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Despite cold temperatures in much of North America (including record-breaking cold in Florida), northern Europe, and northern Asia, global average temperatures in December 2009 were the 8th warmest on record, according to preliminary data posted earlier this afternoon by the National Climatic Data Center (NCDC). Although global land temperatures averaged the least amount above average since 2002, ocean temperatures were second warmest only to 1997, reflecting at least in part a strengthening El Niño pattern in the equatorial Pacific. The El Niño pattern is expected to continue through spring 2010. For 2009 as a whole, the global average temperature was tied with 2006 as the 5th warmest calendar year.
Regionally, temperatures were cooler than average in most of the contiguous United States, southwestern and south central Canada, the U.K., Ireland, northern Kazakhstan, Mongolia, northern China, and most of Russia. In the Southern Hemisphere, New Zealand, Argentina, and southern Chile were all cooler than normal. Temperatures were warmer than average in Alaska, eastern Canada, Australia, eastern Russia, southern Europe, southern Asia, and parts of northern Africa and northern South America. For the entire year, most areas were warmer than normal; exceptions were: central Russia, southern Canada, north central contiguous U.S., the higher-latitude southern oceans, and along the eastern North Pacific Ocean.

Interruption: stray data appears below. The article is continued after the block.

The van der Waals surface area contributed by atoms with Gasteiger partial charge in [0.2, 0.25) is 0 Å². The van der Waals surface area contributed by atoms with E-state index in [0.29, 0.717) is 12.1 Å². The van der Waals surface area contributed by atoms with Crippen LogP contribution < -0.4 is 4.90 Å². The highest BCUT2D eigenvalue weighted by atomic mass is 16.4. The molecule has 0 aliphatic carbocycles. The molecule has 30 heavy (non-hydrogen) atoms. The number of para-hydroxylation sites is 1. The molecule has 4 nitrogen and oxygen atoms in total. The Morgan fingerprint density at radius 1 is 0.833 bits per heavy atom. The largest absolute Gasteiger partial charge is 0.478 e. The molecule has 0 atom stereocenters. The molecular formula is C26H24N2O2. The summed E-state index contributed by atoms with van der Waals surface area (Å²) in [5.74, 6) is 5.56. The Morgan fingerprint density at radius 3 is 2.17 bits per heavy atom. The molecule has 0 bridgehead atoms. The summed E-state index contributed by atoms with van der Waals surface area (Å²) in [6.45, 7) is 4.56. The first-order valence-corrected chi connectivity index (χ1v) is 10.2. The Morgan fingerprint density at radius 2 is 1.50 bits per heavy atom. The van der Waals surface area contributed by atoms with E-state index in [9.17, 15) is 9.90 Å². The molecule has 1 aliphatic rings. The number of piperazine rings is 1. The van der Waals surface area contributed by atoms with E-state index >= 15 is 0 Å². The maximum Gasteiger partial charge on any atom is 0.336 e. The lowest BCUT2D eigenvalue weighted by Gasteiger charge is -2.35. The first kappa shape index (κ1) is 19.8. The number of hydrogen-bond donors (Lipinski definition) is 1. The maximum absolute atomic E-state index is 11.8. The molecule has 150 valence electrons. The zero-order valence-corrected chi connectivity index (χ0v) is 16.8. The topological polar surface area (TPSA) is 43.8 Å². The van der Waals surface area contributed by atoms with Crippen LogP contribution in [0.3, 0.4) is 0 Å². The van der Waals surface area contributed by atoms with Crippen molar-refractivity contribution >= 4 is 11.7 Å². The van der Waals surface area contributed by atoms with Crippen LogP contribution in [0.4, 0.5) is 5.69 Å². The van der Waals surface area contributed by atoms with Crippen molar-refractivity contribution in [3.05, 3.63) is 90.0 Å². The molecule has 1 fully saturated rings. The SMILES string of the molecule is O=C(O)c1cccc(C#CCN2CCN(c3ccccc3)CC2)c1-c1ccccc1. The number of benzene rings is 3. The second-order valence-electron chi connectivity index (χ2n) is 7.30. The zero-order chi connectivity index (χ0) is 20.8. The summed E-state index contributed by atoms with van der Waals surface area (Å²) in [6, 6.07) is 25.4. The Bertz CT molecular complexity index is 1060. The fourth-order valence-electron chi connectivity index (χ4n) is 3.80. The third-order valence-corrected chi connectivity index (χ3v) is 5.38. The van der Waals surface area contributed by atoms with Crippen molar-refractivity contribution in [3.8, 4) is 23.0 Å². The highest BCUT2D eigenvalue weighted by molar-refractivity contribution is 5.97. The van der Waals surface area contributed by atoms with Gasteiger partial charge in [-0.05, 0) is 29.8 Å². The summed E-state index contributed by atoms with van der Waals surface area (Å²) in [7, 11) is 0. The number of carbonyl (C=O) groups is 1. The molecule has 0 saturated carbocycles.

Images (click to enlarge): December 2009 global temperature departures from average, global December temperature history, 2009 annual global temperature departures; all from NCDC
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